• \$\begingroup\$ Just to to clarify, the power supply has two knobs, one for amps, one for voltage. In this scenario, the voltage was set to 12v and amps was what it is (endless knob). Once the 5th lamp is connected, the volts drop. No amount of turning the voltage knob changes the volts. Only way to increase volts was to increase amps. \$\endgroup\$ – Ned Morris Jan 12 at 9:46
  • \$\begingroup\$ Those specs are dodgy as hell. 14 * 3W LEDs would take 42W not 67W, and 5.6A at 13.8V is 77W so there are two porkies right there in the spec. (porkies = pork pies = lies). Given that, you should support up to 5.6A * 7 = 39A, and don't expect too much life from these lamps. Also sounds like your supply is current limiting when you add the 5th bulb. \$\endgroup\$ – user_1818839 Jan 12 at 14:06
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Ned, the individual lights are spec'd to accept a wide voltage range (9-32 VDC), so there's obviously a driver circuit in each of them. The driver rapidly turns the light on and off, much faster than you can see, to regulate the average power dissipated by the LEDs regardless of the different input voltages.

This means the actual current draw varies between some peak value, and near zero, hundreds or thousands of times a second. You could see it with an oscilloscope, but it's not detectible by the naked eye looking at the lights.

There is no synchronization between your multiple light units, so when you connect multiple lights in parallel, it's unpredictable how those waveforms will combine. This will create a complex waveform of current draw. You could get huge peak currents far beyond the specified average current. It could also interact with your power supply to trigger current limiting. And finally, your ammeter may not be able to accurately read the average current of a complex waveform.

You may be able to get away with wiring sizes that assume the spec'd average current draw is correct and ignore your meter. But I think that's dangerous. Can you find a friend with an oscilloscope?

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  • \$\begingroup\$ @NedMorris -- If Mark is right, a large low-ESR electrolytic capacitor local to each LED light should help. Just please let us know what happened. So many just leave us hanging... \$\endgroup\$ – MicroservicesOnDDD Jan 12 at 19:31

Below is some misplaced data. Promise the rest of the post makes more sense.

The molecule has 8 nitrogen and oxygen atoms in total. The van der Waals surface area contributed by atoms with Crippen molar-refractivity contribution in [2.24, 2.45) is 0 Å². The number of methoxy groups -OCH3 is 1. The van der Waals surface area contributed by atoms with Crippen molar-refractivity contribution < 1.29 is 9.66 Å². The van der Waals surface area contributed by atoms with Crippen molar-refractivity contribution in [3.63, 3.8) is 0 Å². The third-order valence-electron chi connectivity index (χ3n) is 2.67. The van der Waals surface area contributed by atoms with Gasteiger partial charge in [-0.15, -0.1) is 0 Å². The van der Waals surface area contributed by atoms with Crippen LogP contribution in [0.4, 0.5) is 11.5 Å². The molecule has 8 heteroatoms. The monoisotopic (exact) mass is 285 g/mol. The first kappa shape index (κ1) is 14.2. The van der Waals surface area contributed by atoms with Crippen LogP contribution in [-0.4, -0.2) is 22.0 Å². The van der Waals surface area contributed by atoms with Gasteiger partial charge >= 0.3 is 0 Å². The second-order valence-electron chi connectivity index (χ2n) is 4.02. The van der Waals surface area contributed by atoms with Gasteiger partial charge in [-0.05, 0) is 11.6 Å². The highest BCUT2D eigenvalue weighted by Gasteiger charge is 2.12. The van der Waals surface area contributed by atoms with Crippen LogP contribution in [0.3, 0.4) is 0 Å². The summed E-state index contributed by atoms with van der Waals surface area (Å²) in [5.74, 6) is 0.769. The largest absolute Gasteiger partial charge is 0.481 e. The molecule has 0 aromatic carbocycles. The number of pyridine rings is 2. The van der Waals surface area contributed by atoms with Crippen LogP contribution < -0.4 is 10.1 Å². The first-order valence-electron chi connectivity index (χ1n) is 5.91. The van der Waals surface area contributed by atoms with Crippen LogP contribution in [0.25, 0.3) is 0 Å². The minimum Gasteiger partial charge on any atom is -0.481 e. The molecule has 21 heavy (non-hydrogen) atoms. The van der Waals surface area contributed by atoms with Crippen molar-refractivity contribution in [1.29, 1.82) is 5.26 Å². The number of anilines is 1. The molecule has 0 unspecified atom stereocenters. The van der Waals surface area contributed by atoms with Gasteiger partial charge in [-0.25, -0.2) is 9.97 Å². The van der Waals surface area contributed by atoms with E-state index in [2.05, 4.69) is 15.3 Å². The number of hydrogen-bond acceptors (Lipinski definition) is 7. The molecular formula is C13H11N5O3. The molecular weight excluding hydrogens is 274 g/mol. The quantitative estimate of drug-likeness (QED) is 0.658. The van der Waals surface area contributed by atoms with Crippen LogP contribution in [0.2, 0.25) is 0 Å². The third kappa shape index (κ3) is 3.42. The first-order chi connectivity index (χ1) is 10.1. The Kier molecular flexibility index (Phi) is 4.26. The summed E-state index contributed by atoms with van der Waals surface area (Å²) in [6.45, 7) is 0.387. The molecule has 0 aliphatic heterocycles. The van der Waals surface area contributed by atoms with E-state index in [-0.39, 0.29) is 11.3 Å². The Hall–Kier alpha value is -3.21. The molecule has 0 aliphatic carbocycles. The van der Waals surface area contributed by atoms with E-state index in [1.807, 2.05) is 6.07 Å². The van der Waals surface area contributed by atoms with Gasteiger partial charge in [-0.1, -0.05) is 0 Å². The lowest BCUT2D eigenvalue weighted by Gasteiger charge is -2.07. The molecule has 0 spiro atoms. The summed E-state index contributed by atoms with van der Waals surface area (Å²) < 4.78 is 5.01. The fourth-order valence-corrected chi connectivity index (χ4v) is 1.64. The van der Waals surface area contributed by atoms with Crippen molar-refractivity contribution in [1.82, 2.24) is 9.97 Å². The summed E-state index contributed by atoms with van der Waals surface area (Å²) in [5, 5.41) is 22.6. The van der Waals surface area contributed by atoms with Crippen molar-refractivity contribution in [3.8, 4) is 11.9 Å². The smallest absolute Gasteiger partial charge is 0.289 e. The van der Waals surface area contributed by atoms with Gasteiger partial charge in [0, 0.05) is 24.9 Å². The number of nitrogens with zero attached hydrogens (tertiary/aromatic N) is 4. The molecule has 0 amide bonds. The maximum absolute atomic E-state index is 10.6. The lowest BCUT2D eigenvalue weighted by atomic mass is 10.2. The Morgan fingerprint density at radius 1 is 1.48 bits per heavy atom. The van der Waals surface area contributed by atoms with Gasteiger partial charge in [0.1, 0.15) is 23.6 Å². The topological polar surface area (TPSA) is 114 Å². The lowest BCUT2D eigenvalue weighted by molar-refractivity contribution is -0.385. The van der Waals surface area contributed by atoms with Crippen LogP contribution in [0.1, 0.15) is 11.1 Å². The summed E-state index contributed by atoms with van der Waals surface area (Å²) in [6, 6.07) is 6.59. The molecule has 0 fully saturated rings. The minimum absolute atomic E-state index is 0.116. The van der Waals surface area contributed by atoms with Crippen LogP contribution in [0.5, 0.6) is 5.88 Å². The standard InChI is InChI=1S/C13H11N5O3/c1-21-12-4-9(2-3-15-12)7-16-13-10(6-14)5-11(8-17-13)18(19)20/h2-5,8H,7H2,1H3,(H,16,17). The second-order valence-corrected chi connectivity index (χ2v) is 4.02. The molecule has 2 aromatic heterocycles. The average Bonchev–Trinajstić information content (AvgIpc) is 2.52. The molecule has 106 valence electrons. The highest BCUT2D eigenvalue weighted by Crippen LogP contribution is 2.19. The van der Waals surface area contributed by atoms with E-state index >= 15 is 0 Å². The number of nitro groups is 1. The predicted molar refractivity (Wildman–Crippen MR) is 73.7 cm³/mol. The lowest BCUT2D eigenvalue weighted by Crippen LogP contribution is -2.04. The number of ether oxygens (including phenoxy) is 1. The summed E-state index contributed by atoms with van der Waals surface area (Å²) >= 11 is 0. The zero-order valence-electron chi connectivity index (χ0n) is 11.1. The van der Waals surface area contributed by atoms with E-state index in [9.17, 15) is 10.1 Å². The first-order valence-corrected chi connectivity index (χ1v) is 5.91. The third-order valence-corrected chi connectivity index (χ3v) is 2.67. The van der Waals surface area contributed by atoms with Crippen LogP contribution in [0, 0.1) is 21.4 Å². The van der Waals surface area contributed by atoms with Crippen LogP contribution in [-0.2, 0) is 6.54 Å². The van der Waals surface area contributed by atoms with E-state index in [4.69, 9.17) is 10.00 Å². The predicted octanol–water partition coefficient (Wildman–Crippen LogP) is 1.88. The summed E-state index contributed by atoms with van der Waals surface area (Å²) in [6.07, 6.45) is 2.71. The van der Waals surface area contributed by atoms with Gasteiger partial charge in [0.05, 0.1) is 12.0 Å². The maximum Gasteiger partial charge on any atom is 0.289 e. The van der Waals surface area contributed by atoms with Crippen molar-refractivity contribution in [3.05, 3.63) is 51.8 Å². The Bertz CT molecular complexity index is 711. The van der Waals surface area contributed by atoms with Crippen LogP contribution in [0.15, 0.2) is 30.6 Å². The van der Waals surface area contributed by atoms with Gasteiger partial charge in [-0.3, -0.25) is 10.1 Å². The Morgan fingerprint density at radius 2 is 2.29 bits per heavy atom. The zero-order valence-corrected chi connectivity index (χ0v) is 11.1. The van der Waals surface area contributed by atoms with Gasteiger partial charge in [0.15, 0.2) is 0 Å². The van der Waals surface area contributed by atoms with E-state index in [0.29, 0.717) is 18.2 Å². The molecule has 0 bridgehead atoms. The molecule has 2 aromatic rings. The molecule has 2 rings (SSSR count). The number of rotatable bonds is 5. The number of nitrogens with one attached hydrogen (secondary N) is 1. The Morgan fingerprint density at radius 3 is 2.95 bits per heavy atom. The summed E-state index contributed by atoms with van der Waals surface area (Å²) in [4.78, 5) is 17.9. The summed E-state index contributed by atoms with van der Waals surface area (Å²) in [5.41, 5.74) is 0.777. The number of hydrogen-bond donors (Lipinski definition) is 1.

• \$\begingroup\$ Thanks @Mark Leavitt, a very well explained explanation to the odd situation that I am experiencing. I also think that your correct in your hypothesis that I may see current draw far exceeding the stated max draw x7, as when I was trying to feed more amps, they increased exponentially vs the rate at which the power supply could supply volts. I don't have an ammeter, so draw is just going off what the PSU display was showing as the amp output. I'm not sure if I can access an oscilloscope, but I will reach out. \$\endgroup\$ – Ned Morris Jan 12 at 19:56
  • \$\begingroup\$ The other kicker is I was planning to turn this into a product I sell, but if it's going to draw 40+ amps, it's going to make for a rather bulky installation, if I need to allow for a potential 60a draw, with wiring, relays etc to handle that kind of power. \$\endgroup\$ – Ned Morris Jan 12 at 19:56
  • \$\begingroup\$ @mark could you provide a link to an appropriate option for this capacitor? I would assume that this is just to level out any spikes, but wiring and connections would still need to be rated to 40a +? \$\endgroup\$ – Ned Morris Jan 12 at 19:57
  • \$\begingroup\$ Adding a capacitor just opens another can of worms; it will look like a dead short when you first turn the system on. Your system may still work fine from a car battery, which can handle high peak currents. It just won't work with the bench power supply you have. Before selling it, though, you would have to do thorough testing, because it could interfere with, and even damage, other systems in the vehicle. \$\endgroup\$ – Mark Leavitt Jan 12 at 20:32